Steve Chapman: Why We Shouldn't Arm Ukraine

The Russians can beat us to any punch, and they would hit harder.


Wikimedia Commons

President Barack Obama has resisted demands to escalate our response to Russia's aggression against Ukraine, but his resistance may soon collapse.

It has been under great pressure for months, with Republicans accusing him of being "weak and indecisive." This week, a report from three establishment-oriented think tanks—the Atlantic Council, the Brookings Institution and the Chicago Council on Global Affairs—said the United States should provide "lethal defensive arms" and other supplies to the Kiev government. Ashton Carter, nominated to be secretary of defense, said in his confirmation hearing Wednesday, "I'm very much inclined in that direction."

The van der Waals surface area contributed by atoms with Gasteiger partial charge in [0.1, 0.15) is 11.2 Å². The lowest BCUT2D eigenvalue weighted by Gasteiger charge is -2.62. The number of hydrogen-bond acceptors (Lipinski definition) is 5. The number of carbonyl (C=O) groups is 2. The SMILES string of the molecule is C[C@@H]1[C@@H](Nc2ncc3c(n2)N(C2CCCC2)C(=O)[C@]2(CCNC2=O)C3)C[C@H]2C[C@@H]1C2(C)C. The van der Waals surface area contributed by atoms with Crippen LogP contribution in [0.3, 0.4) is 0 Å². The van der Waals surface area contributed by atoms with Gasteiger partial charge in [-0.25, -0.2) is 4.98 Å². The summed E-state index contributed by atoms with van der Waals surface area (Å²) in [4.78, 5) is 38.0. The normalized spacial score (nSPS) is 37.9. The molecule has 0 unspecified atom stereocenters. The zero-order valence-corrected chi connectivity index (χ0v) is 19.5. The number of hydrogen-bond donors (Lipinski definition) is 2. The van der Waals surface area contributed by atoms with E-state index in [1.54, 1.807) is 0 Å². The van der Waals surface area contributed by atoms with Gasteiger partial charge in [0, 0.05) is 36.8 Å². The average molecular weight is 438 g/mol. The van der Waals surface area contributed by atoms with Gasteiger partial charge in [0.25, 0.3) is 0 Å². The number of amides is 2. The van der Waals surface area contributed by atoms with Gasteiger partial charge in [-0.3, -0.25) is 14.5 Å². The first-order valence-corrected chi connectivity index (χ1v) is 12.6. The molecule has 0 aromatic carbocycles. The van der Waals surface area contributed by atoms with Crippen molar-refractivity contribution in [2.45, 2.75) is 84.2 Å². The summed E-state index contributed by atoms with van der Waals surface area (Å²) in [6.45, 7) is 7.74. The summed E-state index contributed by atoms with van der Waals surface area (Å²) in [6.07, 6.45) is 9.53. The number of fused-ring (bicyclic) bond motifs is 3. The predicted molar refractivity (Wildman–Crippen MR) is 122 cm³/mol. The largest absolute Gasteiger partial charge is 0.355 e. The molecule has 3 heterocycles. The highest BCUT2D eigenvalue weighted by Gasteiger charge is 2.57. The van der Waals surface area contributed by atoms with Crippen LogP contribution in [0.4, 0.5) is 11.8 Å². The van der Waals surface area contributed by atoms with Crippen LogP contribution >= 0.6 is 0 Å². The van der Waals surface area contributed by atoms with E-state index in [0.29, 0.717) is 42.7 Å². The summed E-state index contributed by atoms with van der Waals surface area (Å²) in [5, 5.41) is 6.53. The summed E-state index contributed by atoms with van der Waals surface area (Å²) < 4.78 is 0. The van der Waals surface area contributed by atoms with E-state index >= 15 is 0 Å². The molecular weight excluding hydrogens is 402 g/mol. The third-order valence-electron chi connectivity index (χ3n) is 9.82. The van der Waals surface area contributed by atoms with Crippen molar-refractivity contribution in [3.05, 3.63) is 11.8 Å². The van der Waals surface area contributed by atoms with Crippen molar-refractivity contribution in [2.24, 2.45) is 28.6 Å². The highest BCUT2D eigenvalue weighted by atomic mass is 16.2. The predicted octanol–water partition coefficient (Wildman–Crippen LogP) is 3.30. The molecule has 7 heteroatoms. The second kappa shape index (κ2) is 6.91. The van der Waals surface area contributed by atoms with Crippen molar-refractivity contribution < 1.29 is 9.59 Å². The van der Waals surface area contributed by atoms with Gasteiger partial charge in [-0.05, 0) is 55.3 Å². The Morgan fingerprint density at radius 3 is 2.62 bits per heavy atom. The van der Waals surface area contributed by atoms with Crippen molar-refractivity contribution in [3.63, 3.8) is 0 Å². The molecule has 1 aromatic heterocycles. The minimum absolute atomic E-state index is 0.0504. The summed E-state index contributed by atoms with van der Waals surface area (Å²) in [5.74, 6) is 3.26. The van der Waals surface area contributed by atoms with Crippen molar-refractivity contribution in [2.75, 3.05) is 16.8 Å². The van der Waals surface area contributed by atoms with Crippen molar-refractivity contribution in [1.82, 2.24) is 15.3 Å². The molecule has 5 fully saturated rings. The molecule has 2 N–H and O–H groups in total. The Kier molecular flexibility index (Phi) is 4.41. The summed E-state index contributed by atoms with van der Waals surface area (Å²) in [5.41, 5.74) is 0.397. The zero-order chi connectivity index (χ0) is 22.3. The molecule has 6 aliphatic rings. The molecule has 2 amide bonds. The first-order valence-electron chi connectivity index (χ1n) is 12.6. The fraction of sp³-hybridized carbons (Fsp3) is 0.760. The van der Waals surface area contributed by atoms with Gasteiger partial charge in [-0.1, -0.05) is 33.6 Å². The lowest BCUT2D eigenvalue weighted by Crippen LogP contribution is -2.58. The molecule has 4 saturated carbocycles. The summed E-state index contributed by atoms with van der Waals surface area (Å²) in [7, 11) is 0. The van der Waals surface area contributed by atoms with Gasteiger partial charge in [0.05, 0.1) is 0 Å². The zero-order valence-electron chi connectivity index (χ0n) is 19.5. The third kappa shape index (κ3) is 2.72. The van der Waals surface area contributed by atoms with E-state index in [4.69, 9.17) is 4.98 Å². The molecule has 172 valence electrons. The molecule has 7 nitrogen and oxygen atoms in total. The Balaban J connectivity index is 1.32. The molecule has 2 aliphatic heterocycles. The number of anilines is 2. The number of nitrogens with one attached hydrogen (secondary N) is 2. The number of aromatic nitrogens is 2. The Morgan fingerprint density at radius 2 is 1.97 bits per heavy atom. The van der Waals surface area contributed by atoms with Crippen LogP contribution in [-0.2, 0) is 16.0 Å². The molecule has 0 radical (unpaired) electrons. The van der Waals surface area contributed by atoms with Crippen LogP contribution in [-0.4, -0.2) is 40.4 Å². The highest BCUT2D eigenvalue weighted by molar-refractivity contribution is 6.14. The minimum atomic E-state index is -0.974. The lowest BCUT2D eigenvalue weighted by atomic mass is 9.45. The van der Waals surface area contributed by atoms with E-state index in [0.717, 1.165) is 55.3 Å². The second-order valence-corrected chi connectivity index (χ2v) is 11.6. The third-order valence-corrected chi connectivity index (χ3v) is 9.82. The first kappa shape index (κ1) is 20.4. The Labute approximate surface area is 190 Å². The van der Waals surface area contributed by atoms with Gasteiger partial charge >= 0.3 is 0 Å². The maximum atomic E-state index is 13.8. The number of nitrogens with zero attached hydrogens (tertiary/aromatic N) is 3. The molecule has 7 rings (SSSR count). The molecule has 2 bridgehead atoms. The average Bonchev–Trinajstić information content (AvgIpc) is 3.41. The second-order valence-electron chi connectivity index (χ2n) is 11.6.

But Obama abstained from shipping weapons to Ukraine because there was no reason to think they would do much good—and there still isn't. Lethal military assistance combines several unappealing features.

It would cost a lot of money that would probably be wasted, since the arms would not be sufficient to stop Vladimir Putin from achieving any military goal he sets. It could induce him to intensify his aggression before our help can arrive, writes Steve Chapman.